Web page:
Panasonic Lumix DMC-LX5 at a glance:

  • 10.1-million-pixel CCD sensor
  • 24-90mm (equivalent) f/2-3.3 zoom
  • 1280×720-pixel HD video capture
  • ISO 80-3200 with ISO 6400-12,800 extended settings
  • Street price around £430 (price varies greatly)

Panasonic Lumix DMC-LX5 review – Introduction

For an enthusiast photographer, the lack of manual control when using a point-and-shoot compact camera can be frustrating. Thankfully, the latest in Panasonic’s LX range is aimed at those photographers who demand more from a compact camera than just the ability to point and press the shutter.
In fact, as Panasonic’s flagship compact camera, the Panasonic Lumix DMC-LX5 comes with a full array of exposure and metering controls that one would usually expect from a DSLR.

Consequently, the LX5 is a ‘serious’ compact camera, designed to be used when the weight and size of a DSLR is a burden.

The LX5 is the fourth in the LX series, following on from the LX3, which was released in 2008. That may seem odd, but Panasonic, like other Japanese manufacturers, does not use the number 4 in its designations. This is because the number is considered unlucky in Japan, due to it being pronounced the same way as the word for ‘death’.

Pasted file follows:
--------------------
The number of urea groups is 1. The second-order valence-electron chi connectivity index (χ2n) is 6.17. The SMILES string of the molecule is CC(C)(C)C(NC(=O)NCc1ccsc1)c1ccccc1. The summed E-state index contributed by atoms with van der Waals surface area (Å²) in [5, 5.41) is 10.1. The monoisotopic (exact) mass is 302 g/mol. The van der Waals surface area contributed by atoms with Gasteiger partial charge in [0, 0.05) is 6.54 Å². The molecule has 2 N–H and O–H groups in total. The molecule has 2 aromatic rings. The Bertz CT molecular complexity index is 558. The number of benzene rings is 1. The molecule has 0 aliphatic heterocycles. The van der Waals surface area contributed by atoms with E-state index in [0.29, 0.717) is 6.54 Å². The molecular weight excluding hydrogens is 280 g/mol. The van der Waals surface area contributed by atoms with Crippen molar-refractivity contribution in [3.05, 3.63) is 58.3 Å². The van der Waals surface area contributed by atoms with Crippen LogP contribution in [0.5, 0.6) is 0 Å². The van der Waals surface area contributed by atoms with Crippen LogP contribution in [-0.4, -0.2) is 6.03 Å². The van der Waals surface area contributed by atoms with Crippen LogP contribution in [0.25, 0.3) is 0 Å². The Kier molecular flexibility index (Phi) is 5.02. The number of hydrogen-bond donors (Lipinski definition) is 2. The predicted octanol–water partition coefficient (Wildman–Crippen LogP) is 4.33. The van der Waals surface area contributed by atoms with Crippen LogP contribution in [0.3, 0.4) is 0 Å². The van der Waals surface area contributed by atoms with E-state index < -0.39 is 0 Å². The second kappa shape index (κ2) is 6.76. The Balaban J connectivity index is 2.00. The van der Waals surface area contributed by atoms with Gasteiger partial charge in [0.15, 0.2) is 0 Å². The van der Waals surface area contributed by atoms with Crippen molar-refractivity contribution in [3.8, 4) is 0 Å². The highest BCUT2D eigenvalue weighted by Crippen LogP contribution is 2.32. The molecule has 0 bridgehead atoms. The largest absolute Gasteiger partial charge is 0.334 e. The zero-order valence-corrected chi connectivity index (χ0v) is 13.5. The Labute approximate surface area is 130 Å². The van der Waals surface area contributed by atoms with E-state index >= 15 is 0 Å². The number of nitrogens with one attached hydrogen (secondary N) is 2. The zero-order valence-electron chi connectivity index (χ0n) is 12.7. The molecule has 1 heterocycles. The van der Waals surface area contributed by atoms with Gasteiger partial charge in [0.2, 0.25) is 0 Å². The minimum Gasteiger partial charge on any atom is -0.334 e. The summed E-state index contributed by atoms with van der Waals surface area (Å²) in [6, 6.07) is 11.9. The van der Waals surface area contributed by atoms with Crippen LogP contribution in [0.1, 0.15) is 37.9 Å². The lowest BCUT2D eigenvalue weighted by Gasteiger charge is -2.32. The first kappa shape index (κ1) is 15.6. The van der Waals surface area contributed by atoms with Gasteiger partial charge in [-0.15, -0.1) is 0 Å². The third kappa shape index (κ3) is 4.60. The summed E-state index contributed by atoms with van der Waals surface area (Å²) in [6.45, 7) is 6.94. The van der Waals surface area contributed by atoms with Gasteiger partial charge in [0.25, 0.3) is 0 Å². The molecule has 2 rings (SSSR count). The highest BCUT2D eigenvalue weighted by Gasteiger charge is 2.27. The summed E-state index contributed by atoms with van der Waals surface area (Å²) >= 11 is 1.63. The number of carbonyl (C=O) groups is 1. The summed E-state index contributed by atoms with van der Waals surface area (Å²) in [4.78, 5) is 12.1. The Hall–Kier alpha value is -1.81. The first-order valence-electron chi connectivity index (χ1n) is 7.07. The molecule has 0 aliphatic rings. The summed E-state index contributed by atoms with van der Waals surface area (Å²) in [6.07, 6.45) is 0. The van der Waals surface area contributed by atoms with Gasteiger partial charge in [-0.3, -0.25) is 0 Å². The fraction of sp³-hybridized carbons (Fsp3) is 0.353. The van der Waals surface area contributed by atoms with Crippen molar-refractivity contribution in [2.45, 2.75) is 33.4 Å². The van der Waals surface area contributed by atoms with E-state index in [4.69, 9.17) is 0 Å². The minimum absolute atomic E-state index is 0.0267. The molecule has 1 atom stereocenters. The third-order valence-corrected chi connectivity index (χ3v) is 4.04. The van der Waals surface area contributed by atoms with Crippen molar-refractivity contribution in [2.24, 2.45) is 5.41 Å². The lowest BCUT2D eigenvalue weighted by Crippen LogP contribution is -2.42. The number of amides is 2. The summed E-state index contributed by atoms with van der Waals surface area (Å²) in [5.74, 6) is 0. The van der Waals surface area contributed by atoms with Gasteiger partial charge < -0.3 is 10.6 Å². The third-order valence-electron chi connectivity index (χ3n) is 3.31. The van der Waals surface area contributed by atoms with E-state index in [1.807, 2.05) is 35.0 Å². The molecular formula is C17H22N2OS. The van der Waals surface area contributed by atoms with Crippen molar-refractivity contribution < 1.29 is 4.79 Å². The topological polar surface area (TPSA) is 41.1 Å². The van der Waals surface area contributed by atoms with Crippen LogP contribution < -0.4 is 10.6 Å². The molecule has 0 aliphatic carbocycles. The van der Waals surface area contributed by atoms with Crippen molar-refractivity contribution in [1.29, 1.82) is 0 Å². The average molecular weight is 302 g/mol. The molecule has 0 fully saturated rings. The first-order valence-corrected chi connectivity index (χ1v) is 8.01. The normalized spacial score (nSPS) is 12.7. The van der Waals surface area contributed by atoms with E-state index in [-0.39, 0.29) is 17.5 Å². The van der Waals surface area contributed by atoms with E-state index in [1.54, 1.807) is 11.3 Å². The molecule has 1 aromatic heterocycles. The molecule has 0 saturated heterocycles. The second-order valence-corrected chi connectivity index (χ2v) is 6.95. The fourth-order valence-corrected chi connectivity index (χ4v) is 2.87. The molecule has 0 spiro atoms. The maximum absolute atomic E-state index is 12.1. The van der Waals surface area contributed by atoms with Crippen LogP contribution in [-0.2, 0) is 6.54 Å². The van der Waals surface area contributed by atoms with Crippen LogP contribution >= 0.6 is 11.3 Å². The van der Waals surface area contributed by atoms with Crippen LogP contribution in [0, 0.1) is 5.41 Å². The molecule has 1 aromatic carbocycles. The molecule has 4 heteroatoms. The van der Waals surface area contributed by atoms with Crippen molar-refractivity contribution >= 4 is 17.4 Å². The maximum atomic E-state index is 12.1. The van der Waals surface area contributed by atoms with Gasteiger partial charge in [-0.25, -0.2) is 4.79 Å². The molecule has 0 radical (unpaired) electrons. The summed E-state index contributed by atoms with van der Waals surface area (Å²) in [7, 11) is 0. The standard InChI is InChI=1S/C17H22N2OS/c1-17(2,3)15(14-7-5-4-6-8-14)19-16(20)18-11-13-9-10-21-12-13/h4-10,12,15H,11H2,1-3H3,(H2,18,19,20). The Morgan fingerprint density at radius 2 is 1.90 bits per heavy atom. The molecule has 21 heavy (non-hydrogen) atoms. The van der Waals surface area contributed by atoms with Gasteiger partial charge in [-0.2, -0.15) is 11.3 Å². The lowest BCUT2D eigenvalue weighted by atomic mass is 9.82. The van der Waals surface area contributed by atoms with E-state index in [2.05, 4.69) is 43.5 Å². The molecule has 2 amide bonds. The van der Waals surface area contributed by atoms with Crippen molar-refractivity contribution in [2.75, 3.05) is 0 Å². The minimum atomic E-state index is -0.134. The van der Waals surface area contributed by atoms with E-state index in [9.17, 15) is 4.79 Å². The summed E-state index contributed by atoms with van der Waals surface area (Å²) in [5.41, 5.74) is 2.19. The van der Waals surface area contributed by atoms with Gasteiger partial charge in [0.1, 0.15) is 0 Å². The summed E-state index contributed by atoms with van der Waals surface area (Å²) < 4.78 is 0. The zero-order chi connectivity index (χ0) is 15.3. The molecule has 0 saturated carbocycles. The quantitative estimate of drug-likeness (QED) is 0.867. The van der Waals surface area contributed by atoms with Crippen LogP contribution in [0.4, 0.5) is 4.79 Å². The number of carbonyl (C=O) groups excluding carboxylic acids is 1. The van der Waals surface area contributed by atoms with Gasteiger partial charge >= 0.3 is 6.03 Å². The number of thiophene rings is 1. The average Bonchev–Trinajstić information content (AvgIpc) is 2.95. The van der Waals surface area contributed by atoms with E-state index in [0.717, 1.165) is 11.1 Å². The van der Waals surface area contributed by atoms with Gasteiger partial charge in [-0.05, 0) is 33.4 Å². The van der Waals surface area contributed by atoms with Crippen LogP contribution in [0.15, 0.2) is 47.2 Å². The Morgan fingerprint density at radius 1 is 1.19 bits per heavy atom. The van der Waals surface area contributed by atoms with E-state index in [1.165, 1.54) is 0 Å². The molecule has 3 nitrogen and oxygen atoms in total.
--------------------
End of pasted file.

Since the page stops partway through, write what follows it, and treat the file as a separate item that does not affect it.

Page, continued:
There are a number of ways in which the Panasonic Lumix DMC-LX5 improves upon its predecessor.

First, the focal length has been increased from a 24-60mm equivalent optic in the LX3 to a 24-90mm equivalent in the LX5. Importantly, the maximum f/2 aperture has been retained, although this is reduced to f/3.3 at the 90mm focal length.

While the 10.1-million-pixel sensor of the LX5 is of the same resolution as its predecessor, Panasonic has revised its design to improve performance in low light and to increase the camera’s dynamic range.
There have also been changes to the build and handling of the camera, with an improved grip and direct video record button. Finally, the LX5 has a port beneath its hotshoe that allows the connection of the Panasonic DMW-LVF1 electronic viewfinder, which is more commonly paired with the Panasonic DMC-GF1 Micro Four Thirds camera.

Although the image quality and features of Panasonic’s LX range means these cameras are often compared to Canon’s PowerShot G-series models, they are actually quite different propositions. The LX5 is substantially smaller than the G11, and is pocketable. I was therefore keen to find out whether it could be the ideal enthusiast compact camera.

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